Juno Selection Fund: Q2 2021
Focus on lagging stocks makes quality companies less popular for the time being, which offers buying opportunities
Juno Selection Fund achieves positive result in second quarter
- The Juno Selection Fund has recorded a 4.4% performance in the second quarter.
- The benchmark for European small and medium-sized companies, the EMIX Smaller European Companies Index, increased by 5.6% over the past three months.
- The quarterly performance lags the market as a result of the current investor focus on cyclical and lagging stocks, companies that the fund does not hold in its portfolio due to their risk profile.
- Juno remains committed to the strategy of investing in quality stocks with predictable earnings growth, because this provides the best investment results in the long term with an acceptable risk.
The Hague – July 26, 2021 – The Juno Selection Fund recorded a 4.4% performance in the second quarter, bringing the return over the first six months to 0.9%. The quality stocks in the portfolio underperformed the broader stock market, which is currently mainly characterized by a flow of money towards cyclical or low-priced, lagging companies.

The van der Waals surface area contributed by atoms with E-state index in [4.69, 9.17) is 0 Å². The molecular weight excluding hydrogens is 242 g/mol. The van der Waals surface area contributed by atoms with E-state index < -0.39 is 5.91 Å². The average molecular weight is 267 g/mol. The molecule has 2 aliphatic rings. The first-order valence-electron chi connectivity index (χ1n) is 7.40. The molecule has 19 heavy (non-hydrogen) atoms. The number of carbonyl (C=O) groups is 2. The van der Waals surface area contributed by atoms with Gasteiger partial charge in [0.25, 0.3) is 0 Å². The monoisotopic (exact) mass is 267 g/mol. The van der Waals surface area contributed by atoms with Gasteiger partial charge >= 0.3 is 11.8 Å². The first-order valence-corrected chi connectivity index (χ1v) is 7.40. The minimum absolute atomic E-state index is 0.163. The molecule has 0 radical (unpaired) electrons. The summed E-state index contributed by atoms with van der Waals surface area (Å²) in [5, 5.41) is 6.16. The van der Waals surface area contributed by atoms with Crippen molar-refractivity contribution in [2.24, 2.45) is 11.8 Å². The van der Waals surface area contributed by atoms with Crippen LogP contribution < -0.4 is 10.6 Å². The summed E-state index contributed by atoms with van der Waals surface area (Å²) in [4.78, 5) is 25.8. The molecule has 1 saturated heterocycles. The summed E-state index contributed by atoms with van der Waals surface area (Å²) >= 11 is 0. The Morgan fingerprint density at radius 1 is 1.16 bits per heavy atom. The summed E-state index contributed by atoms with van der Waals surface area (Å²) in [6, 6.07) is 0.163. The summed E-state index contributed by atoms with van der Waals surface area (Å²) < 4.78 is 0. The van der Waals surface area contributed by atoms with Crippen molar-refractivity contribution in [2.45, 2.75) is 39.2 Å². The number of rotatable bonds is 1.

This influx of money has a lot to do with the economic recovery and the unbridled optimism surrounding it. As interest rates remain low for the time being, more and more investors are investing their savings in the stock market. They feel empowered by price levels rising across a broad front. Over the past few months, the prices of companies that suffered a lot in 2020 have risen in particular and are now highly dependent on a further economic recovery. Many investors currently see sizable return potential in such stocks.
This focus on cyclical and lagging companies is not without risk, according to the managers of the Juno Selection Fund. It is highly uncertain whether this economic recovery, which the stock markets are now anticipating, will actually continue. Moreover, there is widespread debate whether or not the economic recovery is not accompanied by structurally higher inflation. Rising inflation can be accompanied by higher interest rates. If interest rates go up, some of these companies, with significant debt on their balance sheets, could be in serious trouble and investors will then pay the price, the managers believe.